THE TRAIN (1965) B/W widescreen 140m dir: John Frankenheimer

w/Burt Lancaster, Paul Scofield, Jeanne Moreau, Michel Simon, Suzanne Flon, Wolfgang Preiss, Richard Munch, Albert Remy, Charles Millot, Jacques Marin

An exciting WWII drama set in Paris during the German occupation. French Resistance fighters persuade a railroad inspector (Lancaster) to try to save France's art treasures when it becomes known that they are going to be transported by train to Germany.

From The Movie Guide: "A superior WWII film that provides plenty of edge-of-the-seat thrills, THE TRAIN also poses a rather serious philosophical question: Is the preservation of art worth a human life? ... THE TRAIN was originally to have been helmed by Arthur Penn, but during the first two weeks of shooting the director had some severe disagreements with Lancaster and producer Jules Bricken and left the production. Lancaster then called in John Frankenheimer, whom he had just worked with on SEVEN DAYS IN MAY (they had also collaborated on THE YOUNG SAVAGES and THE BIRDMAN OF ALCATRAZ). The film was shot entirely on location in France, and Frankenheimer employed a number of cameras shooting simultaneously so that the action with the trains would be captured from several different angles with as few takes as possible. His camera placement perfectly captures the massive trains (no models or miniatures were used) from every conceivable perspective, and their movement is directly contrasted with the chess game played by Labiche [Lancaster] and von Waldheim [Scofield]. The acting in the film is superb, with Scofield taking top honors as the obsessed German colonel, though veteran French character actor Michel Simon nearly steals the film as a determined old engineer."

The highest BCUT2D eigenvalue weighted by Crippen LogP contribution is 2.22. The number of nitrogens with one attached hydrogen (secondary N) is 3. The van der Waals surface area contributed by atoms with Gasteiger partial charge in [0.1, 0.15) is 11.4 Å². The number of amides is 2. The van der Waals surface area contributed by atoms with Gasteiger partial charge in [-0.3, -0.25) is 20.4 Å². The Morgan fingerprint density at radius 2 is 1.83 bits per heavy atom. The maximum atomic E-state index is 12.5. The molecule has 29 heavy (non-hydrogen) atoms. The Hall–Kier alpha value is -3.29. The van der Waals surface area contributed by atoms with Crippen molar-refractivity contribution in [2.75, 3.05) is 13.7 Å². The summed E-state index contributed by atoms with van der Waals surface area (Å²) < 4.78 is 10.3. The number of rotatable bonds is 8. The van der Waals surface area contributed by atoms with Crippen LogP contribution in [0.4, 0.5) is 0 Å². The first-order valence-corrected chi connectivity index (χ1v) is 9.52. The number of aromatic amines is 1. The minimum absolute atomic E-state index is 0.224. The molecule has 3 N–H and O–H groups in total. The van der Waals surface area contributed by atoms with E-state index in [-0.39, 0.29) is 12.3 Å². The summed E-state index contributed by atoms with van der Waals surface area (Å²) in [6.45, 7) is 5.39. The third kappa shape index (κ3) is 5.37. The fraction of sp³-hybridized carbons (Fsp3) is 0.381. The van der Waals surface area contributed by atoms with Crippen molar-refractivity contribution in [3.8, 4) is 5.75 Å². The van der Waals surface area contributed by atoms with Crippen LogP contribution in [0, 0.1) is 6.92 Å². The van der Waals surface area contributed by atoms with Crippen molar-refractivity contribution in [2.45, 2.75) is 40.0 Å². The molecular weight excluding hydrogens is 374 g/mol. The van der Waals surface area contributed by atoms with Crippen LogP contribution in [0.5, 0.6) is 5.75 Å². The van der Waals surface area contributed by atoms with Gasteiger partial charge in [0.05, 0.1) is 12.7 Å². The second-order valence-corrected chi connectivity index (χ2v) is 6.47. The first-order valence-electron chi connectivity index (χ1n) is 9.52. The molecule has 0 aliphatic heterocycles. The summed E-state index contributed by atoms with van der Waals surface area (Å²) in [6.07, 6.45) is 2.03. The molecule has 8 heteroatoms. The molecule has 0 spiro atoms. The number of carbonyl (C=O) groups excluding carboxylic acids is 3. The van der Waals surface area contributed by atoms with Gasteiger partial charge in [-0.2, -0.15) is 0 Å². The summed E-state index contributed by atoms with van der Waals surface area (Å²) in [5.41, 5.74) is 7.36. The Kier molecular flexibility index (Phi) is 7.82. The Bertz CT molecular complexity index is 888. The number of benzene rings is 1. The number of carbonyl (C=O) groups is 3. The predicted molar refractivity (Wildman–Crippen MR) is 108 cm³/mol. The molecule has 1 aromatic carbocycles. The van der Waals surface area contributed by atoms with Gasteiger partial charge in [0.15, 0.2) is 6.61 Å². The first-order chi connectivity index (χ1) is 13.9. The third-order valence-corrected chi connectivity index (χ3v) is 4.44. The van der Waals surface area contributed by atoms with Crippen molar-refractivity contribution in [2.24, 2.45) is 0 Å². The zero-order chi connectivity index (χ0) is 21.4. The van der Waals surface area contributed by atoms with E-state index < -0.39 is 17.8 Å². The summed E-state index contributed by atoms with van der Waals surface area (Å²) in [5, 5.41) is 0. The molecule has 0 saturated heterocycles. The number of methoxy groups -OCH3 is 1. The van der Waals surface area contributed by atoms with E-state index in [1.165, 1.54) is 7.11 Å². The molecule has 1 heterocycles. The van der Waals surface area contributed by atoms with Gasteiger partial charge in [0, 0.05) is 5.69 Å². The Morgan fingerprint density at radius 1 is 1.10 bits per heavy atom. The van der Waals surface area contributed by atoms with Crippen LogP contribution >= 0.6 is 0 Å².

Franklin Coen and Frank Davis were nominated for an Oscar for Best Original Screenplay.